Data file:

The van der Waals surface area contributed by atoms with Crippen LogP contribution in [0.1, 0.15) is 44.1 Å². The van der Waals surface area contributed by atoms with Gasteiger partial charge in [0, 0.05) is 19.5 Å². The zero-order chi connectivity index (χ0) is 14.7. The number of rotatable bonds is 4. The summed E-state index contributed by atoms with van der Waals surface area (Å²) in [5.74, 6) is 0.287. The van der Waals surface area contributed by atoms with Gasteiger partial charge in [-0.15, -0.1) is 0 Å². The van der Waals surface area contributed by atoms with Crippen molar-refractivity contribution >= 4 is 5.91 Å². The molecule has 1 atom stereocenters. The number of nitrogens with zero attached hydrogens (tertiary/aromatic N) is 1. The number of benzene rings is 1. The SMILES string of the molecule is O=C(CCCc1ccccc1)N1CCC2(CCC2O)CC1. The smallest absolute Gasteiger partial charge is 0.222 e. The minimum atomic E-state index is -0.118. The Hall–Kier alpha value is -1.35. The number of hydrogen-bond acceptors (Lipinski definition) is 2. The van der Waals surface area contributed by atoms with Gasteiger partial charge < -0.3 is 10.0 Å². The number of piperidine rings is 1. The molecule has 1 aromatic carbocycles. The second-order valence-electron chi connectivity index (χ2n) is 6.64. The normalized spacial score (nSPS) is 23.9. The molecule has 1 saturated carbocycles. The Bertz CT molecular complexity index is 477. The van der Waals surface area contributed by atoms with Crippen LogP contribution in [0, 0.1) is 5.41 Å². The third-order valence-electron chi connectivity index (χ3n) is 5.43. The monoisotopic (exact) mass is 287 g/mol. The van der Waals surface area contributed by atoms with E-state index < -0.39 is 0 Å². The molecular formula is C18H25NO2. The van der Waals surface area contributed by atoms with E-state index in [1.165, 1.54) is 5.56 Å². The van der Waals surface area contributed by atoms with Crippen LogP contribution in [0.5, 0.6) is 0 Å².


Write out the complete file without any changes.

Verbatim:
The van der Waals surface area contributed by atoms with Crippen LogP contribution in [0.1, 0.15) is 44.1 Å². The van der Waals surface area contributed by atoms with Gasteiger partial charge in [0, 0.05) is 19.5 Å². The zero-order chi connectivity index (χ0) is 14.7. The number of rotatable bonds is 4. The summed E-state index contributed by atoms with van der Waals surface area (Å²) in [5.74, 6) is 0.287. The van der Waals surface area contributed by atoms with Gasteiger partial charge in [-0.15, -0.1) is 0 Å². The van der Waals surface area contributed by atoms with Crippen molar-refractivity contribution >= 4 is 5.91 Å². The molecule has 1 atom stereocenters. The number of nitrogens with zero attached hydrogens (tertiary/aromatic N) is 1. The number of benzene rings is 1. The SMILES string of the molecule is O=C(CCCc1ccccc1)N1CCC2(CCC2O)CC1. The smallest absolute Gasteiger partial charge is 0.222 e. The minimum atomic E-state index is -0.118. The Hall–Kier alpha value is -1.35. The number of hydrogen-bond acceptors (Lipinski definition) is 2. The van der Waals surface area contributed by atoms with Gasteiger partial charge < -0.3 is 10.0 Å². The number of piperidine rings is 1. The molecule has 1 aromatic carbocycles. The second-order valence-electron chi connectivity index (χ2n) is 6.64. The normalized spacial score (nSPS) is 23.9. The molecule has 1 saturated carbocycles. The Bertz CT molecular complexity index is 477. The van der Waals surface area contributed by atoms with Crippen LogP contribution in [0, 0.1) is 5.41 Å². The third-order valence-electron chi connectivity index (χ3n) is 5.43. The monoisotopic (exact) mass is 287 g/mol. The van der Waals surface area contributed by atoms with E-state index < -0.39 is 0 Å². The molecular formula is C18H25NO2. The van der Waals surface area contributed by atoms with E-state index in [1.165, 1.54) is 5.56 Å². The van der Waals surface area contributed by atoms with Crippen LogP contribution in [0.5, 0.6) is 0 Å².